Sign up for Meridian’s Free Newsletter, please CLICK HERE
Do you have mixed feelings, at best, about December? Then you’ll relate to the following journal entry I wrote a few years ago . . . and you’ll be interested in the ideas I’ve collected. They are guidelines, really, for more Christ-centered, less stressful choices for the Christmas season.
The Saturday after Thanksgiving, my husband pulled all the Christmas boxes out of storage and offered to help me assemble our artificial tree. I sighed deeply, because my attention was on three tables in the family room piled with unfinished picture history Christmas gift projects. How did December get here so quickly? Our December calendar was already filling up; I still wasn’t over a nasty flu bug, and everything “loomed.” Letters to family, friends, and missionaries needed to be written, neighbor and visiting teaching presents wrapped and delivered. I hadn’t even begun to decide on many of the presents I needed to give family and close friends! And now, what if I couldn’t finish the picture histories I had started for each son? For years I had worked toward having a peaceful and satisfying December. But Christmas was feeling like pressure and impossible goals again.
I went to bed early with a headache, but didn’t sleep well. About 2:00 a.m. I wrapped up in a warm afghan and drug myself to my “inspiration corner” (a place in the living room where I keep scriptures, notebook, and my prayer and ponder pages). The soft glow from the twinkly lights on the artificial tree calmed me a little as I started a “to do” list in an attempt to clear the clutter in my mind. The list was long and daunting, however, and its heaviness seemed to weigh me down even more.
My tired eyes landed on my Bible; I picked it up reverently and turned to the second Chapter of Luke.
“And there were in the same country, shepherds abiding in the field, keeping watch over their flock by night. And, lo, the angel of the Lord came upon them, and the glory of the Lord shone round about them: and they were sore afraid. And the angel said unto them, Fear not: for, behold, I bring you good tidings of great joy, which shall be to all people. For unto you is born this day in the city of David, a Saviour, which is Christ the Lord. And this shall be a sign unto you; Ye shall find the babe wrapped in swaddling clothes, lying in a manger. And suddenly there was with the angel a multitude of the heavenly host praising God and saying, Glory to God in the highest, and on earth peace, good will toward men.” (Luke 2: 8-14)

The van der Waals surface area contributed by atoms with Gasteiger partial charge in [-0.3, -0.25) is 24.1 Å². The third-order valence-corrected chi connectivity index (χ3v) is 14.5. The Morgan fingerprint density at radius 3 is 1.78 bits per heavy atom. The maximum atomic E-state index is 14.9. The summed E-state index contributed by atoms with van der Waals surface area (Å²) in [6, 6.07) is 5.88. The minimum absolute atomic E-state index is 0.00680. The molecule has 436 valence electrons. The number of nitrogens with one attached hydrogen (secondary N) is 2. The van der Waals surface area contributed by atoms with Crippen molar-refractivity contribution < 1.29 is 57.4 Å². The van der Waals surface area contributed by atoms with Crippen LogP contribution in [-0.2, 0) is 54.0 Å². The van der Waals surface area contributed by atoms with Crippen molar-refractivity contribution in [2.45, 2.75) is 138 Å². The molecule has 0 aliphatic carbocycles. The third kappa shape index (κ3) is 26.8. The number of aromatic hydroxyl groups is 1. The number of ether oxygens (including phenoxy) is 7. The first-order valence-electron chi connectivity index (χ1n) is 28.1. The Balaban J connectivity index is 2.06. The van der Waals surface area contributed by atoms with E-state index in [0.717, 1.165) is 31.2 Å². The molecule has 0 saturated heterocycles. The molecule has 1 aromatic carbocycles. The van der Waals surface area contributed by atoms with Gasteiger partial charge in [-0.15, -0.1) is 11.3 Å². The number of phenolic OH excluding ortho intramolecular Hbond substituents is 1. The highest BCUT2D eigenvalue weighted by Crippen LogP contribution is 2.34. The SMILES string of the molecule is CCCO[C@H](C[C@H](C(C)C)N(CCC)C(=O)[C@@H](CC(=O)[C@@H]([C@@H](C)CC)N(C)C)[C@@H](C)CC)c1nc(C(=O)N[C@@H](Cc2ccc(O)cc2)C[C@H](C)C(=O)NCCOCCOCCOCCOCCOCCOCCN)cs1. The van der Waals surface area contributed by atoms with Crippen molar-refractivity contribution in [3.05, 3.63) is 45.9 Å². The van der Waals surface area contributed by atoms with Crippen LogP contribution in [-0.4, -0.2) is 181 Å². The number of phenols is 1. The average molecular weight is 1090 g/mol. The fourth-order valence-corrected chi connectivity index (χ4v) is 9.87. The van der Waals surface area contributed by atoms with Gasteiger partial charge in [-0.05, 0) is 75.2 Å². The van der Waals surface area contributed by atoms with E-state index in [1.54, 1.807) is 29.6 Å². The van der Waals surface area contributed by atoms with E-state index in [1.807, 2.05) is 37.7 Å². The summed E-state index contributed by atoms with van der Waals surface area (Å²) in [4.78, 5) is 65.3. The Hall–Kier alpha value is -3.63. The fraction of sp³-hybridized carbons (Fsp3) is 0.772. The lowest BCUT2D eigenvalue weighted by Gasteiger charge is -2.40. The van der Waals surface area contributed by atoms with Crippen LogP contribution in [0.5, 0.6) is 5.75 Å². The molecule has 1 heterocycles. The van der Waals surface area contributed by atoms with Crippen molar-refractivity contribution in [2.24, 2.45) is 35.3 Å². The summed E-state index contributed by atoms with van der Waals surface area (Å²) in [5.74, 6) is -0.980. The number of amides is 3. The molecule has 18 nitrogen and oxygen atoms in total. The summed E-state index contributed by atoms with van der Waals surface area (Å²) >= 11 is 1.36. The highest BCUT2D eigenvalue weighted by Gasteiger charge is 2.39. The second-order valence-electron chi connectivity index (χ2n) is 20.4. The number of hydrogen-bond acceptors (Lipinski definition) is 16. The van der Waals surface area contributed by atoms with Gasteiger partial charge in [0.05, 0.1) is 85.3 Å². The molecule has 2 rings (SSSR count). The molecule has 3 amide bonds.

The familiar, majestic words cleansed and refreshed my weary mind. “Tidings of great joy. . . . peace on earth”—that’s exactly what I needed! Waves of relief washed over me as I remembered that I truly have a choice: I can stay “in the world” and waste this Christmas season in stress and exhaustion. Or, I can choose peace and joy by remembering my Savior and what Christmas is all about. How grateful I felt in that moment for the scriptures—my anchor, my guide, my reminder of eternal perspectives and priorities.
The Stress Question
How can I choose more joy than stress in December? What is stress anyway? I know from study and experience about the extended “flight or fight” response; an elevated level of adrenaline over a period of time creates exhaustion. Still, some stress is healthy: new experiences and challenges energize me, help me think more sharply and function on a higher level. However, stress is cumulative. Pains in my stomach, tight muscles, a foggy or forgetful mind clue me in that I’ve crossed the line from healthy stress to unhealthy. When stress first starts to pile up it’s like walking through ankle-deep snow. However, if I don’t change either the source or the way I’m processing the stress, it just keeps building up. Before I know it I’m trying to wade through waist-high snow—no easy task! I’ve sometimes been stubborn enough to ignore stress until it gets clear up to my eyebrows and stops me dead! How many mothers like me have experienced pushing ourselves past our limits and by Christmas morning we are total zombies!
Resisting What Is
Since I became an adult, I’ve always had mixed feelings about December. There are so many things I love: the music, the lights, the manger scenes, revisiting the story of the First Christmas, increased concern for the needy, for children, for the elderly. So, why have I so often gotten into unhealthy stress? In The Heart of the Soul, authors Gary Zukav and Linda Francis say, “Stress is resisting what is.” What about “what is” have I resisted that makes the Christmas season stressful for me? Well, for a starter, the increased traffic, the commercialism, and the ads that say you can give happiness by giving “things.”
What else do I resist about December? I resist the reality that there are the same number of hours in each December day and the same number of days in this month. I resist the fact that all the regular chores—cooking, laundry, cleaning, errands, church responsibilities and regular work still have to be done, leaving such a little time for the multitudinous Christmas activity options. I resist seeing that it is obviously impossible to fit five times as many activities into a December day than any other day, and that I need the same amount of sleep and rest as usual in order to stay healthy.